Behaviorism - is a theoretical orientation based on the premise that scientific psychology should study observable behavior. Behavioral theorists view personality as a collection of response tendencies that are tied to various stimulus situations. They focus on personality development, and how childrens response tendencies are shaped by classical conditioning, operant conditioning, and observational learning.

Behavioral Perspectives (cont.)

1. Pavlovs Classical Conditioning is a type of learning in which a neutral stimulus acquires the capacity to evoke a response that was originally evoked by another stimulus - Classical conditioning may explain how people acquire particular emotional responses such as anxiety or phobias.

Behavioral Perspectives (cont.)

2. Skinners Operant Conditioning is a form of learning in which voluntary responses come to be controlled by their consequences (see Figure 2.11). - Favorable consequences, called reinforcers, tend to cause organisms to repeat the behaviors that precede them, and - Unfavorable consequences, called punishers, tend to discourage behaviors.

Figure 2.11

Behavioral Perspectives (cont.)

3. Banduras Observational Learning refers to learning which occurs when an organisms responding is influenced by the observation of others, who are called models. - This behavioral theory is unique in that it involves cognition because it requires that we: pay attention to others behavior understand the consequences that follow others behavior, and store this information in memory.

Behavioral Perspectives (cont.)

Bandura stressed the importance of self-efficacy ones belief about ones ability to perform behaviors that should lead to expected outcomes. High self-efficacy is associated with confidence whereas low self-efficacy creates doubt in ones abilities. Bandura believed that self-efficacy is one of the most important personality traits because it is tied to success in many endeavors and resistance to stress.

Evaluating the Behavioral Perspectives

Behavioral theory has generated the following important ideas: 1. Classical conditioning can contribute to distressing emotional responses. 2. Operant conditioning helps to explain how personality is shaped by consequences. However, this perspective has also been criticized for: 1. Neglecting cognitive processes, and 2. Relying too heavily on animal models.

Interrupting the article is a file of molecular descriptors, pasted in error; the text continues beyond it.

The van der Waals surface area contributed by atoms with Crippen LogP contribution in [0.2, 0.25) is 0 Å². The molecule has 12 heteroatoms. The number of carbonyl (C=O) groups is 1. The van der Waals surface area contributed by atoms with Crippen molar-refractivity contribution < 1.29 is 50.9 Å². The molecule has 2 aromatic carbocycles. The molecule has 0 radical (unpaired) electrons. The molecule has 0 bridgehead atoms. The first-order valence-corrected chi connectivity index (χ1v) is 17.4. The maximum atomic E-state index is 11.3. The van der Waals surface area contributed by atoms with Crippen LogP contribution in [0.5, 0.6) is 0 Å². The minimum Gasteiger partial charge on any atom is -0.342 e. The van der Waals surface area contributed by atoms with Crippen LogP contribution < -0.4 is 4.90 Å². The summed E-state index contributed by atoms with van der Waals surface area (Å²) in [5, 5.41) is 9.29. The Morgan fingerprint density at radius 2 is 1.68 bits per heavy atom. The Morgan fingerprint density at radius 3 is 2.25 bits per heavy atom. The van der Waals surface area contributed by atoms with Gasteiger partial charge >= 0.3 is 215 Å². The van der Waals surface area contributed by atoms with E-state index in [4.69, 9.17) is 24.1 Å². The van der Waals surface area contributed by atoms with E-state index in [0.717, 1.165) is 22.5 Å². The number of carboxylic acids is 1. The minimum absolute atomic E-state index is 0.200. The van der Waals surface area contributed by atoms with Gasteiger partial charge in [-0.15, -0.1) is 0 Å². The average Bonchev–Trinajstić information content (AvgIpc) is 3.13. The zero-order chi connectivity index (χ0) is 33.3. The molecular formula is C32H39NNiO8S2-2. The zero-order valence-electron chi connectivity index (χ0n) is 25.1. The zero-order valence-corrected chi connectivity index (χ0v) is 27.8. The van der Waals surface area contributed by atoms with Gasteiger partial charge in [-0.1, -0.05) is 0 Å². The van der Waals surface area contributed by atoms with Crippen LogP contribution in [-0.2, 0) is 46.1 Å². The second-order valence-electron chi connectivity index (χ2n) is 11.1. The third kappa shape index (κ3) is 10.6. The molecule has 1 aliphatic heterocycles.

Humanistic Perspectives

Humanism - is a theoretical orientation that emphasizes the unique qualities of humans, especially their free will and their potential for personal growth. This perspective is based on the following ideas: 1. We have an innate drive toward personal growth. 2. We exercise free will to control our actions. 3. We are rational beings driven by conscious, not unconscious, needs.

Humanistic Perspectives (cont.)

1. Rogerss Person-Centered Theory. - Personality contains only one construct, the self, or self-concept - a collection of beliefs about ones own nature, unique qualities, and typical behavior. - If our ideas about ourselves match our actual experiences, our self-concept is congruent with reality. - However, if our ideas about ourselves do not match reality, this disparity is called incongruence.

Humanistic Perspectives (cont.)

Self-Concept and Development: - All humans have a need for affection, and experiences early in life are key. If parents make affection conditional (given only if the childs behavior meets their expectations) children do not feel worthy of love and develop an incongruent self-concept. If parents give affection unconditionally, children feel worthy of love and develop congruent self-concepts. (see Figure 2.15).

Figure 2.15

Humanistic Perspectives (cont.)

2. Maslows Theory of Self-Actualization. - Human motives are organized into a hierarchy of needs - a systematic arrangement of needs, according to priority, in which basic needs must be met before less basic needs are aroused (see Figure 2.16). - Humans have an innate drive toward personal growth and the greatest need is the need for selfactualization - the fulfillment of ones potential.